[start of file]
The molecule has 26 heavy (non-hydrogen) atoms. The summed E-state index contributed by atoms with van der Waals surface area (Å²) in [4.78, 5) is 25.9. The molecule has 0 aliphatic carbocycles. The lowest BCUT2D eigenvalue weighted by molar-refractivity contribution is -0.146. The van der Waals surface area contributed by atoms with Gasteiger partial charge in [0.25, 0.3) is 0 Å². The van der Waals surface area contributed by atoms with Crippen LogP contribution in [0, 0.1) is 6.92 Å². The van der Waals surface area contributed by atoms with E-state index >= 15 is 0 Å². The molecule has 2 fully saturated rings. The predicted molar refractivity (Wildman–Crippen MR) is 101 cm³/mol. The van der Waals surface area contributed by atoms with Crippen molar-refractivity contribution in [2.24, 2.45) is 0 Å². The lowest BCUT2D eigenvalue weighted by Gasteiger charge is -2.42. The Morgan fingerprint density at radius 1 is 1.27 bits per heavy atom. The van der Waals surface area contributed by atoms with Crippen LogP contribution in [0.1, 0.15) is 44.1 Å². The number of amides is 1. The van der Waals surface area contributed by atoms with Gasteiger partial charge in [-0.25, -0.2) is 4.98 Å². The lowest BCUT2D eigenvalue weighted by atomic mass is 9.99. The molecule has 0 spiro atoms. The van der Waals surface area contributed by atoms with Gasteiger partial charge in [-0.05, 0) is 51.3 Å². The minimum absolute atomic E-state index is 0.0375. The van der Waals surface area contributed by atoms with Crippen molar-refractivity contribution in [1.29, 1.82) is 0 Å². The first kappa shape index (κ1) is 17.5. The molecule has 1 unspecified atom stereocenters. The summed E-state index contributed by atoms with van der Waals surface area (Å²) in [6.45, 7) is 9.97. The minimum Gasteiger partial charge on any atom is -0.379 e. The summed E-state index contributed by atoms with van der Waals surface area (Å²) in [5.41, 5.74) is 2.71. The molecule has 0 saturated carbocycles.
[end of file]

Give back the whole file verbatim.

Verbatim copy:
The molecule has 26 heavy (non-hydrogen) atoms. The summed E-state index contributed by atoms with van der Waals surface area (Å²) in [4.78, 5) is 25.9. The molecule has 0 aliphatic carbocycles. The lowest BCUT2D eigenvalue weighted by molar-refractivity contribution is -0.146. The van der Waals surface area contributed by atoms with Gasteiger partial charge in [0.25, 0.3) is 0 Å². The van der Waals surface area contributed by atoms with Crippen LogP contribution in [0, 0.1) is 6.92 Å². The van der Waals surface area contributed by atoms with E-state index >= 15 is 0 Å². The molecule has 2 fully saturated rings. The predicted molar refractivity (Wildman–Crippen MR) is 101 cm³/mol. The van der Waals surface area contributed by atoms with Crippen molar-refractivity contribution in [2.24, 2.45) is 0 Å². The lowest BCUT2D eigenvalue weighted by Gasteiger charge is -2.42. The Morgan fingerprint density at radius 1 is 1.27 bits per heavy atom. The van der Waals surface area contributed by atoms with Crippen LogP contribution in [0.1, 0.15) is 44.1 Å². The number of amides is 1. The van der Waals surface area contributed by atoms with Gasteiger partial charge in [-0.25, -0.2) is 4.98 Å². The lowest BCUT2D eigenvalue weighted by atomic mass is 9.99. The molecule has 0 spiro atoms. The van der Waals surface area contributed by atoms with Gasteiger partial charge in [-0.05, 0) is 51.3 Å². The minimum absolute atomic E-state index is 0.0375. The van der Waals surface area contributed by atoms with Crippen molar-refractivity contribution in [1.29, 1.82) is 0 Å². The first kappa shape index (κ1) is 17.5. The molecule has 1 unspecified atom stereocenters. The summed E-state index contributed by atoms with van der Waals surface area (Å²) in [6.45, 7) is 9.97. The minimum Gasteiger partial charge on any atom is -0.379 e. The summed E-state index contributed by atoms with van der Waals surface area (Å²) in [5.41, 5.74) is 2.71. The molecule has 0 saturated carbocycles.